Resumen del Libro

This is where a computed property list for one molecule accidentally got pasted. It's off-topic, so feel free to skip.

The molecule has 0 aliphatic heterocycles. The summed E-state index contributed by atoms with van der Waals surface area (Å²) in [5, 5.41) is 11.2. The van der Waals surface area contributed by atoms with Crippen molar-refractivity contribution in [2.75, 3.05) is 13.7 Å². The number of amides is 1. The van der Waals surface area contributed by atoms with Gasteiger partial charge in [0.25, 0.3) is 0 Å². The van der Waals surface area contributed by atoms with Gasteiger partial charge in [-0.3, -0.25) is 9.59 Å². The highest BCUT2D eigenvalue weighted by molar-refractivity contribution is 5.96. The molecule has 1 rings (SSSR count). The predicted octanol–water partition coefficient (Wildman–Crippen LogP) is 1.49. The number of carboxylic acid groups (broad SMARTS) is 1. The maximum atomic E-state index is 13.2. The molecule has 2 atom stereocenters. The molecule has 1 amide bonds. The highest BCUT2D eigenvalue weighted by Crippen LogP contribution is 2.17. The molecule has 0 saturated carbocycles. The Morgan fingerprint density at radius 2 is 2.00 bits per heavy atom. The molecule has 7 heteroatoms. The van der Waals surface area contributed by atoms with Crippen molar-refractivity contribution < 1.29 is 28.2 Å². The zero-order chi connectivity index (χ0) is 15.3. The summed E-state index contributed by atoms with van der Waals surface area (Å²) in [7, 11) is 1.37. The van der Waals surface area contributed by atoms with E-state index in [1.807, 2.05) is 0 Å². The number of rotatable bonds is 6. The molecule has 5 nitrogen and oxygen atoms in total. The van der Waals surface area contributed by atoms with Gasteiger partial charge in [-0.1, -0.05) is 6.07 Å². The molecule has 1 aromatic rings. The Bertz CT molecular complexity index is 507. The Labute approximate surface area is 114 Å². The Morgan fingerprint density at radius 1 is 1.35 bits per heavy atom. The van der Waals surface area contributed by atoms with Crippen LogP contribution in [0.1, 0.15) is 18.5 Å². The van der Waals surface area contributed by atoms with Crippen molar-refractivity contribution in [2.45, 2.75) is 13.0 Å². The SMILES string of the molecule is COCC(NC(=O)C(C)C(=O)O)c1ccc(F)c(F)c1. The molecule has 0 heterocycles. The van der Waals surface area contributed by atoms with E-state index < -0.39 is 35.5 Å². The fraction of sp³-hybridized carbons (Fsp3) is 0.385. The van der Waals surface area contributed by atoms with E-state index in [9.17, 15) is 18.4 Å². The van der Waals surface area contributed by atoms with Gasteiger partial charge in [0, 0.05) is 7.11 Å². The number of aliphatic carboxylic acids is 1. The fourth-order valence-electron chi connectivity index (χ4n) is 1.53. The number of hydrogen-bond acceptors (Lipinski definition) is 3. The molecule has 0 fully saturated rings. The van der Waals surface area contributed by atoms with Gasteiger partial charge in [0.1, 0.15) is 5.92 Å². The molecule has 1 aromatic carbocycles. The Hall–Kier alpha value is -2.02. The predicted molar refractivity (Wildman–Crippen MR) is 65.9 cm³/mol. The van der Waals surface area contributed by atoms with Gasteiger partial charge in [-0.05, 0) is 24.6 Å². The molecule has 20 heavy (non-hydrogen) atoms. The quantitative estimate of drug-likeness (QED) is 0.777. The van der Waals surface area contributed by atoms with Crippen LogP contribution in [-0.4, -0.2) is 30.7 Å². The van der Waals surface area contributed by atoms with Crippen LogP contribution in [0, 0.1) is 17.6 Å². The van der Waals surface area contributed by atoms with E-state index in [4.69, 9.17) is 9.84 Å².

The poetic birth of Cuba, and of the character of its culture, might be found in a phrase placed in the mouth of an aborigine of the island and included in a book by the Cuban writers Cintio Vitier and Fina Garcia Marruz, who traced and assembled such outbursts of inadvertent poetry. As is well known, the Spaniards arrived in America by way of the Antilles, which have always formed a sort of aquatic frontier of the continent. In addition to a thirst for gold, the peculiar geography of the area awakened another obsession in Christopher Columbus and his followers that was to last for years: to know if the landscape they were seeing was an island or terra firma. Cubas elongated shape and its relatively considerable size tended to disorient them. An obscure historian of the nineteenth century, the priest of the Cuban village of Los Palacios, tells us that when Columbus asked the natives of Cuba if the place was island or continent, they answered him that it was an infinite land of which no one had ever seen the end, although it was an island . Cuba was thus born for the West as quandary, aporia, bluff. In addition, it was to impose the mystery of its aboriginal name over the almost kitschy name Juana, given by the Europeans. The paradox of an infinite island remains as an image of the hyperbolical destiny of Cuba, always out of proportion in comparison to its material bases. Perhaps it is als worthwhile to stress that peculiar and fluid juncture between an insularity that always looks within ( the cursed circumstance of water everywhere , as another writer said) and an opening toward the universal characteristic of Cuban art and culture.